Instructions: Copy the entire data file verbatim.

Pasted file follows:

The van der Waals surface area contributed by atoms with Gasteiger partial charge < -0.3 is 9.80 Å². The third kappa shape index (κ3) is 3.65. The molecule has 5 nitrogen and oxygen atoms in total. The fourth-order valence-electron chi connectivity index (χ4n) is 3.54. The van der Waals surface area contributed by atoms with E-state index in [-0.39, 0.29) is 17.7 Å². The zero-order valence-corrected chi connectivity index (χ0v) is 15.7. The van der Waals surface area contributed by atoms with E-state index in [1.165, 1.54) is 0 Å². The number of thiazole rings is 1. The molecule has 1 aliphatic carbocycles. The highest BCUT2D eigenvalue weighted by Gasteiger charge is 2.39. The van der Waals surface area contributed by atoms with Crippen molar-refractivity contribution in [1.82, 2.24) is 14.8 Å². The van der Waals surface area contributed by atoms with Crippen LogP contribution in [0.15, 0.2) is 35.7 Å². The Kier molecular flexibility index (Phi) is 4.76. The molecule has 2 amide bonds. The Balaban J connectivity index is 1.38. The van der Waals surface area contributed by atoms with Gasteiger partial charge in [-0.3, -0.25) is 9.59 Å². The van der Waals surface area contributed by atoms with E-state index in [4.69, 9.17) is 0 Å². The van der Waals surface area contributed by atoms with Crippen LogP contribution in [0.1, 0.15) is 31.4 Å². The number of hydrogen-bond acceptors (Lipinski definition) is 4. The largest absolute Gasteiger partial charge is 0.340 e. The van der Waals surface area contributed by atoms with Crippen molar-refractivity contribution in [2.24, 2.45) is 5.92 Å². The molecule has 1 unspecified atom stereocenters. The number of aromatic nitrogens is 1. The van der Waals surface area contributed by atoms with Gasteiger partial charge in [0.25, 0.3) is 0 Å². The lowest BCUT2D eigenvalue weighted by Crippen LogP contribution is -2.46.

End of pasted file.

The van der Waals surface area contributed by atoms with Gasteiger partial charge < -0.3 is 9.80 Å². The third kappa shape index (κ3) is 3.65. The molecule has 5 nitrogen and oxygen atoms in total. The fourth-order valence-electron chi connectivity index (χ4n) is 3.54. The van der Waals surface area contributed by atoms with E-state index in [-0.39, 0.29) is 17.7 Å². The zero-order valence-corrected chi connectivity index (χ0v) is 15.7. The van der Waals surface area contributed by atoms with E-state index in [1.165, 1.54) is 0 Å². The number of thiazole rings is 1. The molecule has 1 aliphatic carbocycles. The highest BCUT2D eigenvalue weighted by Gasteiger charge is 2.39. The van der Waals surface area contributed by atoms with Crippen molar-refractivity contribution in [1.82, 2.24) is 14.8 Å². The van der Waals surface area contributed by atoms with Crippen LogP contribution in [0.15, 0.2) is 35.7 Å². The Kier molecular flexibility index (Phi) is 4.76. The molecule has 2 amide bonds. The Balaban J connectivity index is 1.38. The van der Waals surface area contributed by atoms with Gasteiger partial charge in [-0.3, -0.25) is 9.59 Å². The van der Waals surface area contributed by atoms with E-state index in [4.69, 9.17) is 0 Å². The van der Waals surface area contributed by atoms with Crippen LogP contribution in [0.1, 0.15) is 31.4 Å². The number of hydrogen-bond acceptors (Lipinski definition) is 4. The largest absolute Gasteiger partial charge is 0.340 e. The van der Waals surface area contributed by atoms with Crippen molar-refractivity contribution in [2.24, 2.45) is 5.92 Å². The molecule has 1 unspecified atom stereocenters. The number of aromatic nitrogens is 1. The van der Waals surface area contributed by atoms with Gasteiger partial charge in [0.25, 0.3) is 0 Å². The lowest BCUT2D eigenvalue weighted by Crippen LogP contribution is -2.46.